Begin sentences with subjects and verbs, letting subordinate elements branch to the right. Even a long, long sentence can be clear and powerful when the subject and verb make meaning early.
To use this tool, imagine each sentence you write printed on an infinitely wide piece of paper. In English, a sentence stretches from left to right. Now imagine this: A reporter writes a lead sentence with subject and verb at the beginning, followed by other subordinate elements, creating what scholars call a "right-branching sentence."
I just created one. Subject and verb of the main clause join on the left ("A reporter writes") while all other elements branch off to the right. Here's another right-branching sentence, written by Lydia Polgreen as the lead of a news story in The New York Times:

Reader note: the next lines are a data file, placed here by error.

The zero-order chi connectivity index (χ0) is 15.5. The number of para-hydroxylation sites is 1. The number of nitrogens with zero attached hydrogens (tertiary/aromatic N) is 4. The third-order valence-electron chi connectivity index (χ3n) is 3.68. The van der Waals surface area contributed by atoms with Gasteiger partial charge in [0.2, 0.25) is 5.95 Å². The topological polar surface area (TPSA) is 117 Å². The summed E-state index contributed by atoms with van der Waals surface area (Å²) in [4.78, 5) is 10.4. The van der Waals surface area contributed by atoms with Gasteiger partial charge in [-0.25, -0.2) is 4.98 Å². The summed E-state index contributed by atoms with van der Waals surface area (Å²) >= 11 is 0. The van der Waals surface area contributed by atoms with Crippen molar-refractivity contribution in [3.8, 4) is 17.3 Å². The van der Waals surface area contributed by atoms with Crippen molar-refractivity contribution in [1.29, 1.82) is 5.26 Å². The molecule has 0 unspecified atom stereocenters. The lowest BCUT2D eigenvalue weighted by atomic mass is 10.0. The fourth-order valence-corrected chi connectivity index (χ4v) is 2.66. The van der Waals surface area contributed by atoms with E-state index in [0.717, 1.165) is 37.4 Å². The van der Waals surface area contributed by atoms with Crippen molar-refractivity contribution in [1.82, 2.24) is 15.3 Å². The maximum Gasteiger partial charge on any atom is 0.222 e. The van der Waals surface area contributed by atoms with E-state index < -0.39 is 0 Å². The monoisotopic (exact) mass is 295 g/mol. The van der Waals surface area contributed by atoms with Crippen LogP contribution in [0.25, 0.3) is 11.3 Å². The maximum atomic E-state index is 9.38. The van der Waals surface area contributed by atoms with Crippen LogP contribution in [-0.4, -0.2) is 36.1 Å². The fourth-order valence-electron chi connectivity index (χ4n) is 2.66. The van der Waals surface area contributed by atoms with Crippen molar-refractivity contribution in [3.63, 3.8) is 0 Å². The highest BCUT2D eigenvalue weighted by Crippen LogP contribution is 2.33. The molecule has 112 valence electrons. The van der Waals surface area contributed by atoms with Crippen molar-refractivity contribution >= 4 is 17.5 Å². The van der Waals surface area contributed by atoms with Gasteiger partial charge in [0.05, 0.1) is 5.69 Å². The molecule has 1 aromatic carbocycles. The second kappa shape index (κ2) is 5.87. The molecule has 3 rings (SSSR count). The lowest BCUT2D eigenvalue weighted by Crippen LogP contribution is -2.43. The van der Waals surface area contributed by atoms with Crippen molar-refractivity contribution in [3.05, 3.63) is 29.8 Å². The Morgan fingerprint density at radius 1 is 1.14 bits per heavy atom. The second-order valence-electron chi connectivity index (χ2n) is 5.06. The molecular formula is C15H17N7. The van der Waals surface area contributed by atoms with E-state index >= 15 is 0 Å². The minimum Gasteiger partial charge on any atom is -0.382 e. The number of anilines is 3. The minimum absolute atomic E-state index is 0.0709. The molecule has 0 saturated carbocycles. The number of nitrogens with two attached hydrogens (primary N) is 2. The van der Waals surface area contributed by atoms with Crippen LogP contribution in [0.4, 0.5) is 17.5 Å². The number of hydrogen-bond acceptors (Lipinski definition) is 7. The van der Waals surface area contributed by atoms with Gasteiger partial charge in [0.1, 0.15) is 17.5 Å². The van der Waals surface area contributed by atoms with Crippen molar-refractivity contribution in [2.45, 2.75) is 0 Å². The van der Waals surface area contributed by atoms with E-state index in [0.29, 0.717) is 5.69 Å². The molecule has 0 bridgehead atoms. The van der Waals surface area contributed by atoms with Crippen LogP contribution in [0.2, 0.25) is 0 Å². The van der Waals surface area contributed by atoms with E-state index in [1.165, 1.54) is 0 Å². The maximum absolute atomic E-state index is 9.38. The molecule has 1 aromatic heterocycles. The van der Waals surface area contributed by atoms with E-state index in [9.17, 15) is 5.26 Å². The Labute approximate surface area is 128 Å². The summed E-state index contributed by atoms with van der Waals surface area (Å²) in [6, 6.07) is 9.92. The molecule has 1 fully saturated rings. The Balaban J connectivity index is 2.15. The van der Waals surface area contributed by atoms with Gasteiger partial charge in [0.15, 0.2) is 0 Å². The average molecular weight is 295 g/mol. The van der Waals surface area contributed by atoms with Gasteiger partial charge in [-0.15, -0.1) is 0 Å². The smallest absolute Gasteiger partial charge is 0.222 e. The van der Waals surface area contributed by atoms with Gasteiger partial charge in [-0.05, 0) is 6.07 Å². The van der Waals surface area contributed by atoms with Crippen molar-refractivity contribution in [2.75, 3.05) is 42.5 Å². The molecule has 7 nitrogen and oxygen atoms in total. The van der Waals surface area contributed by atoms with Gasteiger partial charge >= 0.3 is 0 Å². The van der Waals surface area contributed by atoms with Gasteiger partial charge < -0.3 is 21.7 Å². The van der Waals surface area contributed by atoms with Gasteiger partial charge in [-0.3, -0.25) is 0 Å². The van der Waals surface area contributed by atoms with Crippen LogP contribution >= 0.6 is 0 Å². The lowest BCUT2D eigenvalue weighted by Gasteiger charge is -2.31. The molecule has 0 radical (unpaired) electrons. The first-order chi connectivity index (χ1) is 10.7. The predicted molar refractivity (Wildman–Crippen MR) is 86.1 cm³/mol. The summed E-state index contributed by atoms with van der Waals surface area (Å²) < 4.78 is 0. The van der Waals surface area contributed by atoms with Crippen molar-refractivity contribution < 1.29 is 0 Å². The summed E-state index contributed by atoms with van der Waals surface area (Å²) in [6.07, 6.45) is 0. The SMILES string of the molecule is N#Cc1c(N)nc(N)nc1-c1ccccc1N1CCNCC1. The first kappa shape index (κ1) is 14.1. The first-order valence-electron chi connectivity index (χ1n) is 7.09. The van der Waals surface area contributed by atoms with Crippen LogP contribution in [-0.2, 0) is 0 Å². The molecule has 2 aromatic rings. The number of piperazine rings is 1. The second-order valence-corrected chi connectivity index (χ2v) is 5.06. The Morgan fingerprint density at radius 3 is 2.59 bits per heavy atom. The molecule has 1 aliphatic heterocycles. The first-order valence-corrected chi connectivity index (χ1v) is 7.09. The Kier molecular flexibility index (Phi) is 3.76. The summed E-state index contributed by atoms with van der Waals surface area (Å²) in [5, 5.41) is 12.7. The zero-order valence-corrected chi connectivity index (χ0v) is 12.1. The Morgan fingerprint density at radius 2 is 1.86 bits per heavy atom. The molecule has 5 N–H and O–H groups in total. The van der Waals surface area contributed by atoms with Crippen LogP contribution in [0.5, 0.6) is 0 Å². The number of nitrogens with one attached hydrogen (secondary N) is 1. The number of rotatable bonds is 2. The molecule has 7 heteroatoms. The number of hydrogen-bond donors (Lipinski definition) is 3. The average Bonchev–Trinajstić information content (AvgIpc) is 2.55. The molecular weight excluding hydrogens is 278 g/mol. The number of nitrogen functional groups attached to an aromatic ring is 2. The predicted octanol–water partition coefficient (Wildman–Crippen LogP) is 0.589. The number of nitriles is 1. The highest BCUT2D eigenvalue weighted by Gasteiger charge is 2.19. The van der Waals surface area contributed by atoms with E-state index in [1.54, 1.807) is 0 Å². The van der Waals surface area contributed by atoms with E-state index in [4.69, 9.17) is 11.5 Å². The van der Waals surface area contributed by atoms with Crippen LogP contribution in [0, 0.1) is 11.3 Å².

Rebels seized control of Cap Haitien, Haiti's second largest city, on Sunday, meeting little resistance as hundreds of residents cheered, burned the police station, plundered food from port warehouses and looted the airport, which was quickly closed. Police officers and armed supporters of President Jean-Bertrand Aristide fled.
That first sentence is 37 words long and rippling with action. The sentence is so full, in fact, that it threatens to fly apart like some overheated engine. But the writer keeps control by creating meaning in the first three words: "Rebels seized control..." Think of that main clause as the locomotive that pulls all the cars that follow.
Today’s tip courtesy of Roy Clark found here:
I write lots of long sentences. I am going to work on using this tip.
What’s your story?